Treewidth has arguably pretty involved definition. Recently I was thinking about a problem and turns out it easy to solve it for graphs with small ``naive treewidth''.

Naive treewidth is defined as follows. Let $G=(V,E)$ be a graph. We say that $G$ has naive treewidth $k$ if there exists a partition $V_1 \sqcup V_2 \sqcup \ldots \sqcup V_m = V$ such that $|V_i| \le k$ and a tree $T = ([m], E_T)$ such that for every $(u,v) \in E$ either $u,v \in V_i$ for some $i \in [m]$ or $(u,v) \in V_i \times V_j$ such that $(i,j) \in E_T$.

If $T$ is a path than we say that $G$ has naive pathwidth $k$.

For naive pathwidth it is easy to see that it can be much larger than pathwidth. Consider a full binary tree with $2^k$ leaves. It has pathwidth $k-1$. On the other hand notice that if naive pathwidth of a graph is $\le t$ than the partition contains at least ${|V| \over t}$ blocks. Thus there exists a path in $G$ of length at least ${|V| \over t} - 1$. Since the longer path in the full binary tree of height $k$ is $2k$, naive pathwidth of the full binary tree is at least ${2^k \over 2k}$.

Notice that instead of the full binary tree it was possible to use a tree with one vertex connected to the remaining $|V|-1$ vertices which gives even better separation. The reason I've used the binary tree is that for my purposes all graphs have constant degree.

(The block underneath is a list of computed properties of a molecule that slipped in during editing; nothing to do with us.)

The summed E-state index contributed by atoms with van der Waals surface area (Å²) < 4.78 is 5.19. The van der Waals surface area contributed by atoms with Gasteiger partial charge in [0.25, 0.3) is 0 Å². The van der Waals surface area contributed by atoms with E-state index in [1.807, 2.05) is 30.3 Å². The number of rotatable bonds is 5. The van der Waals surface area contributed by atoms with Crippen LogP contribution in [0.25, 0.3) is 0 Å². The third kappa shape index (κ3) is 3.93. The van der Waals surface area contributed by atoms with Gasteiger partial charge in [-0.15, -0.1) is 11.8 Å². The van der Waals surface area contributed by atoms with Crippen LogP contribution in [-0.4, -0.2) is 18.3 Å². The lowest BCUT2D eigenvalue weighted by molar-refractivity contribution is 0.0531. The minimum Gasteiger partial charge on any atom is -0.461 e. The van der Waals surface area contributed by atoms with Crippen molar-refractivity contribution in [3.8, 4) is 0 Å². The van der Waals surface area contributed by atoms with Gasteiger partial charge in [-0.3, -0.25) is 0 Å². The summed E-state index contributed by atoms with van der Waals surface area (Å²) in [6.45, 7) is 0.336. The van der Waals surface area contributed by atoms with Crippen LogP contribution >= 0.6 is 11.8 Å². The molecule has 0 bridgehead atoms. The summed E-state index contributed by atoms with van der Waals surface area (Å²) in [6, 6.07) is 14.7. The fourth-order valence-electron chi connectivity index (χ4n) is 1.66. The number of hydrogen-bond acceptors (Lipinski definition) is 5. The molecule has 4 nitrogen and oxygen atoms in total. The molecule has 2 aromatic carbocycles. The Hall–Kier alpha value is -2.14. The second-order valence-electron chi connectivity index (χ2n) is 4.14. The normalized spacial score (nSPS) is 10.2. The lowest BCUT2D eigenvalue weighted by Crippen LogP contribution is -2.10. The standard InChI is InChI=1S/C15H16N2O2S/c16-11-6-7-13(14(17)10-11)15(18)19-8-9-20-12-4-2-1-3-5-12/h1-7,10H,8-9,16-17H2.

My questions are:

  1. For a graph with small pathwidth (and constant degree if it is needed) can it be shown that it has small naive treewidth? If it is not true, how the counterexample looks like?
  2. The same question for a graph with small treewidth.

Update: for arbitrary degrees there is a separation between treewidth and naive treewidth. The example is a path of length $n$ and a vertex connected to all vertices of the path. Treewidth of such graph is $2$ and naive treewidth is $\Omega(\sqrt{n})$. The proof goes like this: consider the block $B$ containing the vertex of degree $n$. Assume that this block contains at most $\sqrt{n} / 2$ vertices. Then there exists a path in $G - B$ containing at least $2 \sqrt{n}$. Notice that in $T$ all the blocks should be connected to $B$. Thus this path of length $2 \sqrt{n}$ must be contained in a single block.


Your parameter "naive treewidth" is known as tree-partition-width in the literature. It is known that if a graph has constant treewidth and constant maximum degree, then it has constant tree-partition-width. See [Wood 2009].

Note that your example in the update actually has pathwidth 2.

[Wood 2009] David R. Wood. On tree-partition-width. European Journal of Combinatorics 30 (2009) 1245-1253. https://doi.org/10.1016/j.ejc.2008.11.010 (also on arXiv https://arxiv.org/abs/math/0602507)

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    $\begingroup$ Thanks a lot! I thought that full binary tree with the path going through all leaves might provide a separation, but apparently that is not the case. Is there a simple tree-partition-width decomposition? $\endgroup$ – Artur Riazanov Mar 20 '19 at 16:08
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    $\begingroup$ That's a good example.... I don't have a quick answer for it. We may read the proof in [Wood 2009] (or the references therein). $\endgroup$ – Yota Otachi Mar 21 '19 at 3:07

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